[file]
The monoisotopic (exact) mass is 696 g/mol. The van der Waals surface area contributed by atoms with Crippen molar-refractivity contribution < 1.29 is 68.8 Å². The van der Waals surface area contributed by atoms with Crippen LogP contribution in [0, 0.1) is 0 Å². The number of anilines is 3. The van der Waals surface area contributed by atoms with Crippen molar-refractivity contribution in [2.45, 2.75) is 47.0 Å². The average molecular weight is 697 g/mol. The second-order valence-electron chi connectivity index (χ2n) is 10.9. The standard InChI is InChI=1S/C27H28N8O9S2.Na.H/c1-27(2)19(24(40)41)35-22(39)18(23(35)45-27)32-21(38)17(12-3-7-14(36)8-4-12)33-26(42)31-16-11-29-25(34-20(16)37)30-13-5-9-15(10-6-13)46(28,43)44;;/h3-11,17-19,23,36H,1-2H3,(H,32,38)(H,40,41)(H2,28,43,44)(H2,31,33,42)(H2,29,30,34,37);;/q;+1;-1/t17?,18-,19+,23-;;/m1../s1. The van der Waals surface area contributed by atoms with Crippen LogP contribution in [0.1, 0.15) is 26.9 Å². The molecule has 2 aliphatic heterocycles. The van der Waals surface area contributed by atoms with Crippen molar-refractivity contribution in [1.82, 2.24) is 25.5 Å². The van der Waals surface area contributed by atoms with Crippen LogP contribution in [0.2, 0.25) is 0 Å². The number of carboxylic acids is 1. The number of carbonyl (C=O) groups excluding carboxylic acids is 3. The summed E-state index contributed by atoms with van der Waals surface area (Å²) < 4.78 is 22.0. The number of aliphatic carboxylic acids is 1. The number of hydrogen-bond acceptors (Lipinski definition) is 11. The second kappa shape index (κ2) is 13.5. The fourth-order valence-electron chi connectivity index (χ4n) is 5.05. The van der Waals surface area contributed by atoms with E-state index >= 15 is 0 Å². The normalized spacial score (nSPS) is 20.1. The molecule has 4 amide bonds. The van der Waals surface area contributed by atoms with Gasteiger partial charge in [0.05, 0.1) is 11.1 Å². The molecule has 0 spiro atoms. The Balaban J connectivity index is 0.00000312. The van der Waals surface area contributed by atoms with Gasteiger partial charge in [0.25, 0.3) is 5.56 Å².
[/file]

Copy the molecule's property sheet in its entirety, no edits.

The monoisotopic (exact) mass is 696 g/mol. The van der Waals surface area contributed by atoms with Crippen molar-refractivity contribution < 1.29 is 68.8 Å². The van der Waals surface area contributed by atoms with Crippen LogP contribution in [0, 0.1) is 0 Å². The number of anilines is 3. The van der Waals surface area contributed by atoms with Crippen molar-refractivity contribution in [2.45, 2.75) is 47.0 Å². The average molecular weight is 697 g/mol. The second-order valence-electron chi connectivity index (χ2n) is 10.9. The standard InChI is InChI=1S/C27H28N8O9S2.Na.H/c1-27(2)19(24(40)41)35-22(39)18(23(35)45-27)32-21(38)17(12-3-7-14(36)8-4-12)33-26(42)31-16-11-29-25(34-20(16)37)30-13-5-9-15(10-6-13)46(28,43)44;;/h3-11,17-19,23,36H,1-2H3,(H,32,38)(H,40,41)(H2,28,43,44)(H2,31,33,42)(H2,29,30,34,37);;/q;+1;-1/t17?,18-,19+,23-;;/m1../s1. The van der Waals surface area contributed by atoms with Crippen LogP contribution in [0.1, 0.15) is 26.9 Å². The molecule has 2 aliphatic heterocycles. The van der Waals surface area contributed by atoms with Crippen molar-refractivity contribution in [1.82, 2.24) is 25.5 Å². The van der Waals surface area contributed by atoms with Crippen LogP contribution in [0.2, 0.25) is 0 Å². The number of carboxylic acids is 1. The number of carbonyl (C=O) groups excluding carboxylic acids is 3. The summed E-state index contributed by atoms with van der Waals surface area (Å²) < 4.78 is 22.0. The number of aliphatic carboxylic acids is 1. The number of hydrogen-bond acceptors (Lipinski definition) is 11. The second kappa shape index (κ2) is 13.5. The fourth-order valence-electron chi connectivity index (χ4n) is 5.05. The van der Waals surface area contributed by atoms with E-state index >= 15 is 0 Å². The normalized spacial score (nSPS) is 20.1. The molecule has 4 amide bonds. The van der Waals surface area contributed by atoms with Gasteiger partial charge in [0.05, 0.1) is 11.1 Å². The molecule has 0 spiro atoms. The Balaban J connectivity index is 0.00000312. The van der Waals surface area contributed by atoms with Gasteiger partial charge in [0.25, 0.3) is 5.56 Å².